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Middle English barrere, from Anglo-French, from barre bar
- 1a : something material that blocks or is intended to block passage <highway barriers> <a barrier contraceptive>
- b : a natural formation or structure that prevents or hinders movement or action <geographic barriers to species dissemination> <barrier beaches> <drugs that cross the placental barrier>
- 2plural often capitalized : a medieval war game in which combatants fight on foot with a fence or railing between them
- 3: something immaterial that impedes or separates : obstacle <behavioral barriers> <trade barriers>
Automatic full barriers are a set of four half-barriers closing a road at a railway level crossing.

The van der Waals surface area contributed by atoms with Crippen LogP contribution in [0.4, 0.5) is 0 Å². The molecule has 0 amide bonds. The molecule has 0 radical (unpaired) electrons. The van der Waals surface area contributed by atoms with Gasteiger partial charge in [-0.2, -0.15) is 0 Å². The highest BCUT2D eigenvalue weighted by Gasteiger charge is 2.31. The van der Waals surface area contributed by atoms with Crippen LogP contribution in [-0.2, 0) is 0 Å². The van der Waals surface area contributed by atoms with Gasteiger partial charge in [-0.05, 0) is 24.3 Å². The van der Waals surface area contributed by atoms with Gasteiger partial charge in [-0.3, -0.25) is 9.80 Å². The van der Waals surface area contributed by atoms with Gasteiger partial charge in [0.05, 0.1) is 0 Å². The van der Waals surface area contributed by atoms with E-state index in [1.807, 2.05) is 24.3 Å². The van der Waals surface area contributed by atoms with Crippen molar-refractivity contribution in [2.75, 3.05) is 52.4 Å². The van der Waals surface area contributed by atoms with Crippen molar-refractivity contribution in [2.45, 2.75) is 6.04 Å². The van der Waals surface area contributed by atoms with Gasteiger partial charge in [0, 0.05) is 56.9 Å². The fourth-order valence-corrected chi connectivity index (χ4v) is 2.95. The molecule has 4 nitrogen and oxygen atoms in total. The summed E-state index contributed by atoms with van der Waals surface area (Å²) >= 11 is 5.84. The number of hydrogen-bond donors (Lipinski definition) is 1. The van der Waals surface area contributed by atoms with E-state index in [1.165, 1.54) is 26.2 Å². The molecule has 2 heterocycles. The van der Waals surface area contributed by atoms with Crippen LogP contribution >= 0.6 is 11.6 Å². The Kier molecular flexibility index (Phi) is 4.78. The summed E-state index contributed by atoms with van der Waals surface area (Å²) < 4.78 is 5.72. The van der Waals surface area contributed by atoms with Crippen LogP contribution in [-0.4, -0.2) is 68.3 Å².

Typically the barriers on the approach side to the crossing are lowered first with those on the exit side following shortly after. The sequence timing is set to allow enough time for a vehicle or pedestrian on the crossing to exit before the exit barriers come down. There are no examples of these in the UK. All full barrier level crossings in the UK are manually operated and not automatic.
God breaks no barriers; neither did he make them. When you release them they are gone. (ACIM)